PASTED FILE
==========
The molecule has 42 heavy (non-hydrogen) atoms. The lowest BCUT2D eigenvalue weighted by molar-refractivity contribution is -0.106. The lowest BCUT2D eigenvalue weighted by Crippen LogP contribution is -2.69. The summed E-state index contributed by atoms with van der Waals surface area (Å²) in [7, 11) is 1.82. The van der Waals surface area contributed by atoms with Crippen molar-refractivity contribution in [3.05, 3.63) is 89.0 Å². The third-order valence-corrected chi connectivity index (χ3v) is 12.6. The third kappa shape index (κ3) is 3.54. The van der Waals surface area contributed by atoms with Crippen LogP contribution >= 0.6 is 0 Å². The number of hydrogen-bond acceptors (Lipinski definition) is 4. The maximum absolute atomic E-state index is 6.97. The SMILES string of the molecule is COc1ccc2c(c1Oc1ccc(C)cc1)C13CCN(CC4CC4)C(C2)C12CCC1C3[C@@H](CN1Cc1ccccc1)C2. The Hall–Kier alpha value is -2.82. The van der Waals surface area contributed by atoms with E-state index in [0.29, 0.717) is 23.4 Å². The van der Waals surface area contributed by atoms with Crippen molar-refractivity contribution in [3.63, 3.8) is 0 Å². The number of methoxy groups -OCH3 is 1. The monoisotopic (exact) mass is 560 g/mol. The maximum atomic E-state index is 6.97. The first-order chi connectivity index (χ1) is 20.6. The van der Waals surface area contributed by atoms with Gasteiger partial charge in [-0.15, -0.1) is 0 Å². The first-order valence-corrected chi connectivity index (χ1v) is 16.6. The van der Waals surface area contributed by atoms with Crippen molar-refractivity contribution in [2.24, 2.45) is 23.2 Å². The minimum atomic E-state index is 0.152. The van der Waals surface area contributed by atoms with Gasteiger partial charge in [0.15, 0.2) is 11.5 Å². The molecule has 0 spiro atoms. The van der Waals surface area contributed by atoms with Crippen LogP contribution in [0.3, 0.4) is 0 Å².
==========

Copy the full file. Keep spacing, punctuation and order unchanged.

The molecule has 42 heavy (non-hydrogen) atoms. The lowest BCUT2D eigenvalue weighted by molar-refractivity contribution is -0.106. The lowest BCUT2D eigenvalue weighted by Crippen LogP contribution is -2.69. The summed E-state index contributed by atoms with van der Waals surface area (Å²) in [7, 11) is 1.82. The van der Waals surface area contributed by atoms with Crippen molar-refractivity contribution in [3.05, 3.63) is 89.0 Å². The third-order valence-corrected chi connectivity index (χ3v) is 12.6. The third kappa shape index (κ3) is 3.54. The van der Waals surface area contributed by atoms with Crippen LogP contribution >= 0.6 is 0 Å². The number of hydrogen-bond acceptors (Lipinski definition) is 4. The maximum absolute atomic E-state index is 6.97. The SMILES string of the molecule is COc1ccc2c(c1Oc1ccc(C)cc1)C13CCN(CC4CC4)C(C2)C12CCC1C3[C@@H](CN1Cc1ccccc1)C2. The Hall–Kier alpha value is -2.82. The van der Waals surface area contributed by atoms with E-state index in [0.29, 0.717) is 23.4 Å². The van der Waals surface area contributed by atoms with Crippen molar-refractivity contribution in [3.63, 3.8) is 0 Å². The number of methoxy groups -OCH3 is 1. The monoisotopic (exact) mass is 560 g/mol. The maximum atomic E-state index is 6.97. The first-order chi connectivity index (χ1) is 20.6. The van der Waals surface area contributed by atoms with Gasteiger partial charge in [-0.15, -0.1) is 0 Å². The first-order valence-corrected chi connectivity index (χ1v) is 16.6. The van der Waals surface area contributed by atoms with Crippen molar-refractivity contribution in [2.24, 2.45) is 23.2 Å². The minimum atomic E-state index is 0.152. The van der Waals surface area contributed by atoms with Gasteiger partial charge in [0.15, 0.2) is 11.5 Å². The molecule has 0 spiro atoms. The van der Waals surface area contributed by atoms with Crippen LogP contribution in [0.3, 0.4) is 0 Å².